Creating a new court to help South Carolina’s nonviolent offenders get help instead of prison time would save the state money and allow it to lock up its most dangerous inmates for a longer time, state Attorney General Henry McMaster said Tuesday. McMaster visited the Rotary Club of Charleston to urge its members to ask their state lawmakers to pass his No Parole-Middle Court proposal, reports the city’s Post and Courier. The term “Middle Court” refers to a court that’s halfway between prison and probation and would expand the concept of the state’s drug courts, designed to help nonviolent offenders get help so they don’t commit another crime.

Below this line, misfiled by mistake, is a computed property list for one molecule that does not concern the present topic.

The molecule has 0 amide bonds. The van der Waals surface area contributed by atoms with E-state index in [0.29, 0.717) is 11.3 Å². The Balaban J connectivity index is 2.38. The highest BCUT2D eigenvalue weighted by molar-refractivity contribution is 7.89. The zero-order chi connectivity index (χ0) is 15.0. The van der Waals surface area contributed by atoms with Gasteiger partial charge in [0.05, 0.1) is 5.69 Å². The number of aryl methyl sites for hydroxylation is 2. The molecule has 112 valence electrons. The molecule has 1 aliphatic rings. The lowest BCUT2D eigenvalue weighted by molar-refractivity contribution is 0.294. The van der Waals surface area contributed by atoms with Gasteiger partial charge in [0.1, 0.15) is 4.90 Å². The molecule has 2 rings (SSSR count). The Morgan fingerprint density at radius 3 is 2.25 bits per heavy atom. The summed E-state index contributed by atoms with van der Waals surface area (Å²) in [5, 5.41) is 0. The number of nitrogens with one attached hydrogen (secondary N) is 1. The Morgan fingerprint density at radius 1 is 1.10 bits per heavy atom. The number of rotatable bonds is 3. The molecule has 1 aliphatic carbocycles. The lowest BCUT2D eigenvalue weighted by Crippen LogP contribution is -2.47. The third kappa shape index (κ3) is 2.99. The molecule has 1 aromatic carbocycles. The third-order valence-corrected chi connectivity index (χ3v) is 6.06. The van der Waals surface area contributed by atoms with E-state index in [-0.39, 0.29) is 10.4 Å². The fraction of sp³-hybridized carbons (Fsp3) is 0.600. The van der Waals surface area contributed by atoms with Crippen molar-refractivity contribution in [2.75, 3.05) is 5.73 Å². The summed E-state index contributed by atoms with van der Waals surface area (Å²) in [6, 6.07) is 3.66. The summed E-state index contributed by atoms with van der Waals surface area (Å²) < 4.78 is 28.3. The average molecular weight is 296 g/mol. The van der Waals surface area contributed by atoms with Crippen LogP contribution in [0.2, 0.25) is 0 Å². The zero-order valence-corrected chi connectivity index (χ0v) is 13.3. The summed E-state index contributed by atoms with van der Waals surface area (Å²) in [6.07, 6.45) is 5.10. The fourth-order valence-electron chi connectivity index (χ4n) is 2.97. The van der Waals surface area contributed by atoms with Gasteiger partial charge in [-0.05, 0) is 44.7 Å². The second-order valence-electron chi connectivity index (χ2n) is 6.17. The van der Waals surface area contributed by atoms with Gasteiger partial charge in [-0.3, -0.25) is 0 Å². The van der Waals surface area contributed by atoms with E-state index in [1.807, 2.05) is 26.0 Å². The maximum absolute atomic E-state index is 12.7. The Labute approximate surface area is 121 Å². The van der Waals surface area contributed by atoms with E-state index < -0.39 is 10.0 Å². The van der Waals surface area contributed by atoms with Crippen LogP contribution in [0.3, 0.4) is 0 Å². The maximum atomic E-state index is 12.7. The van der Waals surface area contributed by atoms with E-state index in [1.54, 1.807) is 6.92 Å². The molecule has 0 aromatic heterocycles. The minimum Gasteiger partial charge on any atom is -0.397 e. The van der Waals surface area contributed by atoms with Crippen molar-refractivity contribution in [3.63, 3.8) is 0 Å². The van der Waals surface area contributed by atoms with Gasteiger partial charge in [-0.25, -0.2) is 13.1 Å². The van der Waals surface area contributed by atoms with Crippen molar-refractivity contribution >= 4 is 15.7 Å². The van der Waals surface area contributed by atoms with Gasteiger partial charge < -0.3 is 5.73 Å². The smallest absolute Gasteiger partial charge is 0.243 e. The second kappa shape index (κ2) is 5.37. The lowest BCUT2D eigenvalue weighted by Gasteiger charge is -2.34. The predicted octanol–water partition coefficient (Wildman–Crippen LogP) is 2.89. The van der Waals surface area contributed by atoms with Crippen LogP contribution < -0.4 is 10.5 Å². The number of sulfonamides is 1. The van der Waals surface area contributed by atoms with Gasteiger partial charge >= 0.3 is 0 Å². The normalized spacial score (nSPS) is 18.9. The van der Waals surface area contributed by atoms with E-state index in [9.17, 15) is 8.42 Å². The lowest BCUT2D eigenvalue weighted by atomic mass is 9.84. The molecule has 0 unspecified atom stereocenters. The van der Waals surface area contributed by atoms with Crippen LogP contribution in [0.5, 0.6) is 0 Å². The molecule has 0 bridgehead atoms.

Removing these nonviolent offenders from the state’s prisons would free up room to get rid of parole, McMaster said. He also urged the 150 Rotary members and guests to help the state’s efforts to crack down on predators who use the Internet to solicit sex from children. He noted such predators once had to go to parks or school grounds to find victims, but now they can operate from anywhere. “It’s raining perverts,” he said. “We can’t get ’em all.”